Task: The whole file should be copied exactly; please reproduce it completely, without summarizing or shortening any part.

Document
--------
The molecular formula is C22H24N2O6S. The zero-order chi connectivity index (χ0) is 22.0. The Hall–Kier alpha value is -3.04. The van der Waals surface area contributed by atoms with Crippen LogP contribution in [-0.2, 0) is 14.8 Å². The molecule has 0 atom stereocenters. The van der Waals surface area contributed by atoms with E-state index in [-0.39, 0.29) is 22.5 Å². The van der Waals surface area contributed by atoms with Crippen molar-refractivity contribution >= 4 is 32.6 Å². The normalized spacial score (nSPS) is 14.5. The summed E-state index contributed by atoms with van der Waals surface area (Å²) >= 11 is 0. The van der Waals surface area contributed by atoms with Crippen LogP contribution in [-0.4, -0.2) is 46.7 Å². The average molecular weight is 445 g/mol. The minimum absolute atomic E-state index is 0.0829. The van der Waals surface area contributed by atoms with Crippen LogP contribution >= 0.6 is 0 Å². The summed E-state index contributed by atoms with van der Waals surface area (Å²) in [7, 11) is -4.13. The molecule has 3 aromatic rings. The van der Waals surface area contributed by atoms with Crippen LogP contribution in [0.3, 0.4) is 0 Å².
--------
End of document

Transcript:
The molecular formula is C22H24N2O6S. The zero-order chi connectivity index (χ0) is 22.0. The Hall–Kier alpha value is -3.04. The van der Waals surface area contributed by atoms with Crippen LogP contribution in [-0.2, 0) is 14.8 Å². The molecule has 0 atom stereocenters. The van der Waals surface area contributed by atoms with E-state index in [-0.39, 0.29) is 22.5 Å². The van der Waals surface area contributed by atoms with Crippen molar-refractivity contribution >= 4 is 32.6 Å². The normalized spacial score (nSPS) is 14.5. The summed E-state index contributed by atoms with van der Waals surface area (Å²) >= 11 is 0. The van der Waals surface area contributed by atoms with Crippen LogP contribution in [-0.4, -0.2) is 46.7 Å². The average molecular weight is 445 g/mol. The minimum absolute atomic E-state index is 0.0829. The van der Waals surface area contributed by atoms with Crippen LogP contribution >= 0.6 is 0 Å². The summed E-state index contributed by atoms with van der Waals surface area (Å²) in [7, 11) is -4.13. The molecule has 3 aromatic rings. The van der Waals surface area contributed by atoms with Crippen LogP contribution in [0.3, 0.4) is 0 Å².